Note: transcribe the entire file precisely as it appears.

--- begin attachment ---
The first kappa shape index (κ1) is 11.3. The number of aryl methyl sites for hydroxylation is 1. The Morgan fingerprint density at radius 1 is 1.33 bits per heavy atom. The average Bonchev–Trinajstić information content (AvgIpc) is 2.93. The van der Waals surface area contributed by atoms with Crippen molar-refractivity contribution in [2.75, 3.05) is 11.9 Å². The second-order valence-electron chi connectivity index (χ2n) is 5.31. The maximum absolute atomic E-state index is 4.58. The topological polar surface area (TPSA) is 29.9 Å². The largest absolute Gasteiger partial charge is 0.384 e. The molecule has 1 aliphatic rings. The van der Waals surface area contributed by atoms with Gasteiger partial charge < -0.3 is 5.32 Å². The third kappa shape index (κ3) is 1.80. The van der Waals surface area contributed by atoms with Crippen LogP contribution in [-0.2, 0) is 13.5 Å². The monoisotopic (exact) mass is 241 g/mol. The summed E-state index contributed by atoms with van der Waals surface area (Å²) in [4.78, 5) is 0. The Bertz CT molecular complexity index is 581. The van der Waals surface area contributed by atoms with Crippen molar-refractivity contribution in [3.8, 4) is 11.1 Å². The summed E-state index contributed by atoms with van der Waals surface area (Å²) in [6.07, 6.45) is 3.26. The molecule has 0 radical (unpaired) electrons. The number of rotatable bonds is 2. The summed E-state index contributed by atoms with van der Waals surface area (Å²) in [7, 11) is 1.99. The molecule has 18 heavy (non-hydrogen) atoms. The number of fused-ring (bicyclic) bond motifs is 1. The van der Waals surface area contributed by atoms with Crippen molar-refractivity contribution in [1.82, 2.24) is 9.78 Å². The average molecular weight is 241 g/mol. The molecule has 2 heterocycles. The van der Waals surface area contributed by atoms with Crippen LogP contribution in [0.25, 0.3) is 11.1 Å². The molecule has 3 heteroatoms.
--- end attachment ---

The first kappa shape index (κ1) is 11.3. The number of aryl methyl sites for hydroxylation is 1. The Morgan fingerprint density at radius 1 is 1.33 bits per heavy atom. The average Bonchev–Trinajstić information content (AvgIpc) is 2.93. The van der Waals surface area contributed by atoms with Crippen molar-refractivity contribution in [2.75, 3.05) is 11.9 Å². The second-order valence-electron chi connectivity index (χ2n) is 5.31. The maximum absolute atomic E-state index is 4.58. The topological polar surface area (TPSA) is 29.9 Å². The largest absolute Gasteiger partial charge is 0.384 e. The molecule has 1 aliphatic rings. The van der Waals surface area contributed by atoms with Gasteiger partial charge < -0.3 is 5.32 Å². The third kappa shape index (κ3) is 1.80. The van der Waals surface area contributed by atoms with Crippen LogP contribution in [-0.2, 0) is 13.5 Å². The monoisotopic (exact) mass is 241 g/mol. The summed E-state index contributed by atoms with van der Waals surface area (Å²) in [4.78, 5) is 0. The Bertz CT molecular complexity index is 581. The van der Waals surface area contributed by atoms with Crippen molar-refractivity contribution in [3.8, 4) is 11.1 Å². The summed E-state index contributed by atoms with van der Waals surface area (Å²) in [6.07, 6.45) is 3.26. The molecule has 0 radical (unpaired) electrons. The number of rotatable bonds is 2. The summed E-state index contributed by atoms with van der Waals surface area (Å²) in [7, 11) is 1.99. The molecule has 18 heavy (non-hydrogen) atoms. The number of fused-ring (bicyclic) bond motifs is 1. The van der Waals surface area contributed by atoms with Crippen molar-refractivity contribution in [1.82, 2.24) is 9.78 Å². The average molecular weight is 241 g/mol. The molecule has 2 heterocycles. The van der Waals surface area contributed by atoms with Crippen LogP contribution in [0.25, 0.3) is 11.1 Å². The molecule has 3 heteroatoms.